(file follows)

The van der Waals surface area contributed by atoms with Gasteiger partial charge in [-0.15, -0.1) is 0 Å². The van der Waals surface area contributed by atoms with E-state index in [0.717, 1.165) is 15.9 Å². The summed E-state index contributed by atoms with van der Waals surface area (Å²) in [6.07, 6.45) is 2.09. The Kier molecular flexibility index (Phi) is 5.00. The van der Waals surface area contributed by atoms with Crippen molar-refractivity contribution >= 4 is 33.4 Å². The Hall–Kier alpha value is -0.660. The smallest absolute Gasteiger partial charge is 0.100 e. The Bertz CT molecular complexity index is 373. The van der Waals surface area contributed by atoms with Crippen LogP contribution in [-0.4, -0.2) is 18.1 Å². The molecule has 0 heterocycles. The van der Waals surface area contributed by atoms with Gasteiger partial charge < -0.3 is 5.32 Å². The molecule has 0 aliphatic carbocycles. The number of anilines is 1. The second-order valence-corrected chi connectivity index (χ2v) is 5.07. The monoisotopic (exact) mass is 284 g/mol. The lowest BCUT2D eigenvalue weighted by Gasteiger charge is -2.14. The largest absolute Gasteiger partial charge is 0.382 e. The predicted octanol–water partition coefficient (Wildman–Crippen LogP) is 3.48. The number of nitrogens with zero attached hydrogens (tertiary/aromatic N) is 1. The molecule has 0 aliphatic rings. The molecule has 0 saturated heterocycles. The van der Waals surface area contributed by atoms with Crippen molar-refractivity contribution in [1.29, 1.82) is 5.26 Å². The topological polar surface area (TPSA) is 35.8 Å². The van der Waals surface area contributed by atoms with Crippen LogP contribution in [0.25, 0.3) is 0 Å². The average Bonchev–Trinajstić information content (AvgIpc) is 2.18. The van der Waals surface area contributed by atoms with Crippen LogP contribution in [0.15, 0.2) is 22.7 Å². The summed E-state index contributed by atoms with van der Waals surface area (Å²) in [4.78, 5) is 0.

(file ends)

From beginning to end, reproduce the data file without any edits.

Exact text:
The van der Waals surface area contributed by atoms with Gasteiger partial charge in [-0.15, -0.1) is 0 Å². The van der Waals surface area contributed by atoms with E-state index in [0.717, 1.165) is 15.9 Å². The summed E-state index contributed by atoms with van der Waals surface area (Å²) in [6.07, 6.45) is 2.09. The Kier molecular flexibility index (Phi) is 5.00. The van der Waals surface area contributed by atoms with Crippen molar-refractivity contribution >= 4 is 33.4 Å². The Hall–Kier alpha value is -0.660. The smallest absolute Gasteiger partial charge is 0.100 e. The Bertz CT molecular complexity index is 373. The van der Waals surface area contributed by atoms with Crippen LogP contribution in [-0.4, -0.2) is 18.1 Å². The molecule has 0 heterocycles. The van der Waals surface area contributed by atoms with Gasteiger partial charge < -0.3 is 5.32 Å². The molecule has 0 aliphatic carbocycles. The number of anilines is 1. The second-order valence-corrected chi connectivity index (χ2v) is 5.07. The monoisotopic (exact) mass is 284 g/mol. The lowest BCUT2D eigenvalue weighted by Gasteiger charge is -2.14. The largest absolute Gasteiger partial charge is 0.382 e. The predicted octanol–water partition coefficient (Wildman–Crippen LogP) is 3.48. The number of nitrogens with zero attached hydrogens (tertiary/aromatic N) is 1. The molecule has 0 aliphatic rings. The molecule has 0 saturated heterocycles. The van der Waals surface area contributed by atoms with Crippen molar-refractivity contribution in [1.29, 1.82) is 5.26 Å². The topological polar surface area (TPSA) is 35.8 Å². The van der Waals surface area contributed by atoms with Crippen LogP contribution in [0.25, 0.3) is 0 Å². The average Bonchev–Trinajstić information content (AvgIpc) is 2.18. The van der Waals surface area contributed by atoms with Crippen LogP contribution in [0.15, 0.2) is 22.7 Å². The summed E-state index contributed by atoms with van der Waals surface area (Å²) in [4.78, 5) is 0.